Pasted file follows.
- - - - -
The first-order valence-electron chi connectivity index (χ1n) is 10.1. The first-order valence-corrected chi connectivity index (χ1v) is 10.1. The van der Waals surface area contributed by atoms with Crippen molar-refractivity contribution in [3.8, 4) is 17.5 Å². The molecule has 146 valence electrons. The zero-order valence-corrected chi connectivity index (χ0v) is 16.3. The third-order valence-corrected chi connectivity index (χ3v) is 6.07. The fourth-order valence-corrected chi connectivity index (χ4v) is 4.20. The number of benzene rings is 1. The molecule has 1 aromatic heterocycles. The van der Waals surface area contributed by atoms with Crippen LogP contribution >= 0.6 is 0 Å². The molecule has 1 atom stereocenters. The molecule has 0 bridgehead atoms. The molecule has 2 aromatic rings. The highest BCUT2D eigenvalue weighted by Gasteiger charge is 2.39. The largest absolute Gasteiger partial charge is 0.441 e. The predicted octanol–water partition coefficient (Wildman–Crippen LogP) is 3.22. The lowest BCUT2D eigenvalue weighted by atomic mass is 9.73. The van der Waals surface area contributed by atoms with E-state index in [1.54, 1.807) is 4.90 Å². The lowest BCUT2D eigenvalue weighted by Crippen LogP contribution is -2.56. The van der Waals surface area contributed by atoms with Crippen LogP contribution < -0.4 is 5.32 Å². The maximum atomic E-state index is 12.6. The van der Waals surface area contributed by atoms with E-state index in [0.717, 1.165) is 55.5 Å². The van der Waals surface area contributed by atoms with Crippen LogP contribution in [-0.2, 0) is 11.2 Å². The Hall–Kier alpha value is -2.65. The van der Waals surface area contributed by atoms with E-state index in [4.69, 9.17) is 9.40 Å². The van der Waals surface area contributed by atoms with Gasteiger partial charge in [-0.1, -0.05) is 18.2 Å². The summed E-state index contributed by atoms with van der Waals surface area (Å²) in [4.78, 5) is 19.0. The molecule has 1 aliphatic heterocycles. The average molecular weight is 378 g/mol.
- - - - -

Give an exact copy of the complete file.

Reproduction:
The first-order valence-electron chi connectivity index (χ1n) is 10.1. The first-order valence-corrected chi connectivity index (χ1v) is 10.1. The van der Waals surface area contributed by atoms with Crippen molar-refractivity contribution in [3.8, 4) is 17.5 Å². The molecule has 146 valence electrons. The zero-order valence-corrected chi connectivity index (χ0v) is 16.3. The third-order valence-corrected chi connectivity index (χ3v) is 6.07. The fourth-order valence-corrected chi connectivity index (χ4v) is 4.20. The number of benzene rings is 1. The molecule has 1 aromatic heterocycles. The van der Waals surface area contributed by atoms with Crippen LogP contribution >= 0.6 is 0 Å². The molecule has 1 atom stereocenters. The molecule has 0 bridgehead atoms. The molecule has 2 aromatic rings. The highest BCUT2D eigenvalue weighted by Gasteiger charge is 2.39. The largest absolute Gasteiger partial charge is 0.441 e. The predicted octanol–water partition coefficient (Wildman–Crippen LogP) is 3.22. The lowest BCUT2D eigenvalue weighted by atomic mass is 9.73. The van der Waals surface area contributed by atoms with E-state index in [1.54, 1.807) is 4.90 Å². The lowest BCUT2D eigenvalue weighted by Crippen LogP contribution is -2.56. The van der Waals surface area contributed by atoms with Crippen LogP contribution < -0.4 is 5.32 Å². The maximum atomic E-state index is 12.6. The van der Waals surface area contributed by atoms with E-state index in [0.717, 1.165) is 55.5 Å². The van der Waals surface area contributed by atoms with Crippen LogP contribution in [-0.2, 0) is 11.2 Å². The Hall–Kier alpha value is -2.65. The van der Waals surface area contributed by atoms with E-state index in [4.69, 9.17) is 9.40 Å². The van der Waals surface area contributed by atoms with Gasteiger partial charge in [-0.1, -0.05) is 18.2 Å². The summed E-state index contributed by atoms with van der Waals surface area (Å²) in [4.78, 5) is 19.0. The molecule has 1 aliphatic heterocycles. The average molecular weight is 378 g/mol.